Transcendental Manship Highway - lord of the trees

Crucial Blast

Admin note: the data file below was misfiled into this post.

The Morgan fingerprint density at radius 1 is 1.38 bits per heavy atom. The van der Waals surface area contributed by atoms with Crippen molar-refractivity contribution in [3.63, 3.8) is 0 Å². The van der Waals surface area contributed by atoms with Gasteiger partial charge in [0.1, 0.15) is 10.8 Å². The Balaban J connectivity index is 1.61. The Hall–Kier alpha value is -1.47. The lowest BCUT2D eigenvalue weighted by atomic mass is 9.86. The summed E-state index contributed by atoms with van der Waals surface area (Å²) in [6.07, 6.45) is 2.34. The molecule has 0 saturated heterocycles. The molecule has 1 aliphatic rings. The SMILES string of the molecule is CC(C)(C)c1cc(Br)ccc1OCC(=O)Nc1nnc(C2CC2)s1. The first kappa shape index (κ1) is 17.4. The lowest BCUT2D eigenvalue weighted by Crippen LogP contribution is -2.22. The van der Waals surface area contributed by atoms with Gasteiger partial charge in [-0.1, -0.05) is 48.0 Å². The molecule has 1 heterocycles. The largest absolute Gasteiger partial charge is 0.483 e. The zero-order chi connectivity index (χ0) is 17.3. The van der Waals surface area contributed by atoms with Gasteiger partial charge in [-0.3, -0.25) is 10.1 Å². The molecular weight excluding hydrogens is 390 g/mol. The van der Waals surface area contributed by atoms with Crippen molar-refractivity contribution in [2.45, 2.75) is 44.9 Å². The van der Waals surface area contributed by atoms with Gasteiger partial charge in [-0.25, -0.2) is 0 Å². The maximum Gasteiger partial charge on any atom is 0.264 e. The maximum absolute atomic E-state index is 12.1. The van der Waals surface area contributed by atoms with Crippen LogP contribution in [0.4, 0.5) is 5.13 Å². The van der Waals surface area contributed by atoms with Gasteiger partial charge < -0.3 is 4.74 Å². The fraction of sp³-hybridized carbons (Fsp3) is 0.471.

The experimental noise/drone scene that revolves around Rochester's Carbon Records has produced a very small but exciting crop of heavy free-rock groups like Stone Baby, Crush The Junta and Entente Cordiale, and I've become a pretty big fan of all of them. This little scene is as incestuous as these kinds of insular communities usually are, with just a handful of bands swapping members back and forth and forming into different permutations of one core sound, which in this case is a kind of burly, guitar-based brand of improvisational riff-ooze that takes the New Zealand free-rock sound of the Dead C and Gate and pumps it full of volume and testosterone and crushing distortion. Transcendental Manship Highway is the latest project to grow off of the Carbon/Rochester free-skuzz trunk, and it's pretty heavy stuff. Featuring members of Crush The Junta and Stone Baby, TMH go for the sludgy, improvised heaviosity shared with Crush The Junta, but the half-hour track that makes up this debut disc is much more free and trippy. Sprawling metallic sludge riffage goes off in twenty directions at once, the guitarists grinding away at thick droning powerchords over a battery of pouding, somewhat tribal sounding percussion. The riffage weaves its way through a dense fog of swirling feedback, black plumes of amplifier smoke and formless guitar solos that race skyward and send off fiery sparks and chunks of melody; halfway through the track, the music dissolves into this crushing wall of blackened amp drone teeming with extreme wah-pedal abuse and reverb and cymbal noise that stretches out for several minutes, until the band crashes back in, krautrock drums pulsing deep underneath the layers of delayed vocals and blackened shrieking and feedback. Formless and massive, feedback is the focus and TMH spit out monolithic gobs of the stuff across this set, and deliver a thunderous sludge-drone blast that sounds like the loudest sections of My Bloody Valentine's Loveless being blasted at full volume over another sound system spinning Skullflower's IIIrd Gatekeeper. You can smell the amplifier smoke all over this. Even the disc itself, painted silver with a weird bubbling texture across it's surface, looks like it has been in the presence of a powerful heat source. The disc comes in a full color ardstock folder with nice wintery photography of frost-covered woodlands, which ties in nicely with the group's bleak, blasted tribal psych sludge

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